If you’re a fan of Eastbound & Down, then you know what happened two weeks ago: Kenny Powers died and then he didn’t. In the Season 3 and series finale, we watched as Kenny (played by Danny McBride) finally made it to the majors, accomplishing his dream as a pro baseball player. Among the other highlights were Matthew McConaughey’s raunchy pregame pep talk, Kenny’s breakup speech in a college biology class, and Stevie’s mop of a wig complemented by his fake eyebrows. These moments are undeniably memorable, but none compare to the alternate ending in which Kenny comes back from the dead with bleach blonde hair.
It seems like a great departure from many previous Eastbound episodes that killed off characters abruptly and with abandon. As many of us remember, Kenny’s friend Shane unexpectedly dies of a coke overdose in season 3, episode 3, to the sound of “Walk Like an Egyptian.” Nothing in the episode leading up to that fatal scene would have suggested such a sobering end. But then again, like several other episodes, the running theme seems to be a series of funny moments swiftly brought to an end by one much more serious. The premiere of this season certainly played out that way. After a night of carefree fun with April, Kenny wakes up to find she’s taken off and left him with their one-year-old son. As he looks around his disordered home, the baby cries in the background and somber music closes out the scene.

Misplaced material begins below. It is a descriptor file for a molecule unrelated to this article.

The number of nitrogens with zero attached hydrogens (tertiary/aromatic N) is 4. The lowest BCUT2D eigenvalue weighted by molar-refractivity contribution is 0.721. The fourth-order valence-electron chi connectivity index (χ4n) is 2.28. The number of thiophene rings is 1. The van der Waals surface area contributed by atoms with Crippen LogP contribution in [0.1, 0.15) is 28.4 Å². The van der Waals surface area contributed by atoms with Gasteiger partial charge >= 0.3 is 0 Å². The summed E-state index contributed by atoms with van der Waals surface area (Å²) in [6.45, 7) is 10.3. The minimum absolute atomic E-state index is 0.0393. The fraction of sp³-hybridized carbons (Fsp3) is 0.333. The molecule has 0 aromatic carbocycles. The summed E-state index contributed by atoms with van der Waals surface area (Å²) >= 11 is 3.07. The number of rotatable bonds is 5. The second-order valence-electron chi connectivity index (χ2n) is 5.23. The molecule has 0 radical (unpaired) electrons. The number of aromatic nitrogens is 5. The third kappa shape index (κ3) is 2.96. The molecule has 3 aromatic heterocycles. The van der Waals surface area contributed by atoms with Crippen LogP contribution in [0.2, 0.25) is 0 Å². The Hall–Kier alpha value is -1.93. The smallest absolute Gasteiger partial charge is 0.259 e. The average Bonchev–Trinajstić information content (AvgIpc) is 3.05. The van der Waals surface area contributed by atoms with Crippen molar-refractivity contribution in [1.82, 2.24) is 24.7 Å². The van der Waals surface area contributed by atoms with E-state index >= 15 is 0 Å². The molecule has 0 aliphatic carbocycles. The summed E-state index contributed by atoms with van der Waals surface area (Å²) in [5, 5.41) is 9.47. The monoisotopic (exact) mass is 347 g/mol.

Even the finale began with a death. I’m sure most people watching were excited to see Seth Rogen make an appearance in the opening shots as a pro pitcher at a Texas bar. Only moments later, we see him hit by a bus and killed while pouring his heart out to some unsuspecting girl. And yet, that doesn’t seem surprising for a show like Eastbound, a show that’s embraced death as an essential element of life all along.
As Kenny’s gearing up to throw his third and final pitch to win the game and cement his dreams, he goes into a remarkably poignant speech, saying, “That was the moment I realized I’d finally achieved everything I worked so hard for, despite the countless obstacles and adversities I’ve faced along the way. It was that exact moment when I looked into that batter’s eyes and I saw stone-cold, childlike fear. For the first time in so many moons, I thought I was in total control. I held my own destiny in my hands as sure as I held that baseball.” And in that sense, isn’t that what we’re all looking for? Some sense of control?
Kenny’s death represents the truth that everything must come to an end. By adding that last scene in which he comes back from the dead to start a new life as a family man, HBO almost preserves his character, making the old episodes easier to re-watch knowing he’ll make it in the end. While I think the first ending has more truth, the second strokes our own human insecurities. We are inevitably comforted by the idea that his character could live on, if only in our own minds. After getting to know a character over the course of several seasons, it becomes difficult to let them go. That brings me back to my initial question: what does it say about us if we cannot stand the thought of killing off a great character?